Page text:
OBJECTIVES: To analyze the effectiveness of a multicomponent intervention integrated into daily practice for the prevention of in-hospital delirium in elderly patients.
DESIGN: Controlled study comparing an intervention in a geriatric unit (GI) with usual care in two internal medicine services (UC).
SETTING: University hospital in Madrid, Spain.
PARTICIPANTS: Five hundred forty-two consecutive patients (170 GI, 372 UC), aged 70 and older, with any of the risk criteria for delirium (cognitive impairment, visual impairment, acute disease severity, dehydration).
INTERVENTION: Educational measures and specific actions in seven risk areas (orientation, sensory impairment, sleep, mobilization, hydration, nutrition, drug use). Daily monitoring of adherence.
MEASUREMENTS: Baseline characteristics, risk factors for delirium, and quality care indicators were analyzed. The primary endpoint was incidence of delirium assessed daily. The secondary endpoint was functional decline, defined as loss of independence in any of the activities of daily living. The intervention effect was evaluated using logistic regression analysis.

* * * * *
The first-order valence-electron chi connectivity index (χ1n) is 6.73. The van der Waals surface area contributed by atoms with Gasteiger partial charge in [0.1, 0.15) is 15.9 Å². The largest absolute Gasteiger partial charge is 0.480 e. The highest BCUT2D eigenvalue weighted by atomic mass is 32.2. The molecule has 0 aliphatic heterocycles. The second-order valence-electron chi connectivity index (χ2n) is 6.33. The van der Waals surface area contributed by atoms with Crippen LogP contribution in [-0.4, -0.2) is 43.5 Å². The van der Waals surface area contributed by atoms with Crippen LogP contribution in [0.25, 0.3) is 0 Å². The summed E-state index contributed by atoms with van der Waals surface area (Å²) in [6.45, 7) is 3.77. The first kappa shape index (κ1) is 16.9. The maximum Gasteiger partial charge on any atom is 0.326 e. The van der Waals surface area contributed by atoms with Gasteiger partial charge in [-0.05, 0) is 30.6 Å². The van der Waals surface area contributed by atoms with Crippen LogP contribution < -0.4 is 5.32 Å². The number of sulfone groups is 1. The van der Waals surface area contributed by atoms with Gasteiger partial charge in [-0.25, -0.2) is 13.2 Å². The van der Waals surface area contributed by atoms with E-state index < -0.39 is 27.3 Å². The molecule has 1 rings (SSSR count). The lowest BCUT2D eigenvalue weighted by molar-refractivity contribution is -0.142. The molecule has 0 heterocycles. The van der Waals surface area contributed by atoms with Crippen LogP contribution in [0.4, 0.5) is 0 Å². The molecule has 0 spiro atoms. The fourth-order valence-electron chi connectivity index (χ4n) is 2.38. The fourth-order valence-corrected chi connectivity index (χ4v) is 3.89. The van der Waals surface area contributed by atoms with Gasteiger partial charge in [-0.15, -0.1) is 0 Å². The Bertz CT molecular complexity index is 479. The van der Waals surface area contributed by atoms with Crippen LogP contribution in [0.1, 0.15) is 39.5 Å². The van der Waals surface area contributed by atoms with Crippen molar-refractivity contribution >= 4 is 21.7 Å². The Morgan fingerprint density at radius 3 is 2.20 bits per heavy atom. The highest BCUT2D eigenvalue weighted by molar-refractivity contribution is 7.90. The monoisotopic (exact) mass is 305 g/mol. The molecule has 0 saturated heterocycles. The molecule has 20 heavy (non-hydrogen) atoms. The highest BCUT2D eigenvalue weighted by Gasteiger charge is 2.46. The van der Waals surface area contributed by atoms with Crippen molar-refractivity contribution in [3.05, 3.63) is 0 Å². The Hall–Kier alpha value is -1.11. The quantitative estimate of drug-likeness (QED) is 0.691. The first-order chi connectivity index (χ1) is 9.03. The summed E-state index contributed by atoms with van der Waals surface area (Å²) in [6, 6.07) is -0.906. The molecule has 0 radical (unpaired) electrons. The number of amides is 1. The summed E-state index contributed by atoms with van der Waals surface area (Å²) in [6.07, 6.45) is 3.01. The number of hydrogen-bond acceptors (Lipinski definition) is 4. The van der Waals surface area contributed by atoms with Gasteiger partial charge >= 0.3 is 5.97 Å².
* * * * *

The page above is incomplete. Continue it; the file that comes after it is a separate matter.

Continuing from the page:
RESULTS: Delirium affected 11.7% of the GI group and 18.5% of the UC group (P=.04). After adjustment for confounders, the intervention was associated with lower incidence of delirium (odds ratio=0.4, 95% confidence interval=0.24–0.77; P=.005). In the patients who experienced delirium, severity, length, and recurrence of episodes were similar in both groups. Adherence to the intervention protocols was 75.7%.
The intervention reduced the rate of functional decline (45.5% in GI vs 56.3% in UC, P=.03) and improved other quality indicators (e.g., mobilization and physical restraints reduction).
CONCLUSION: A multicomponent, nonpharmacological intervention integrated into routine practice reduces delirium during hospitalization in older patients, improves quality of care, and can be implemented without additional resources in a public healthcare system.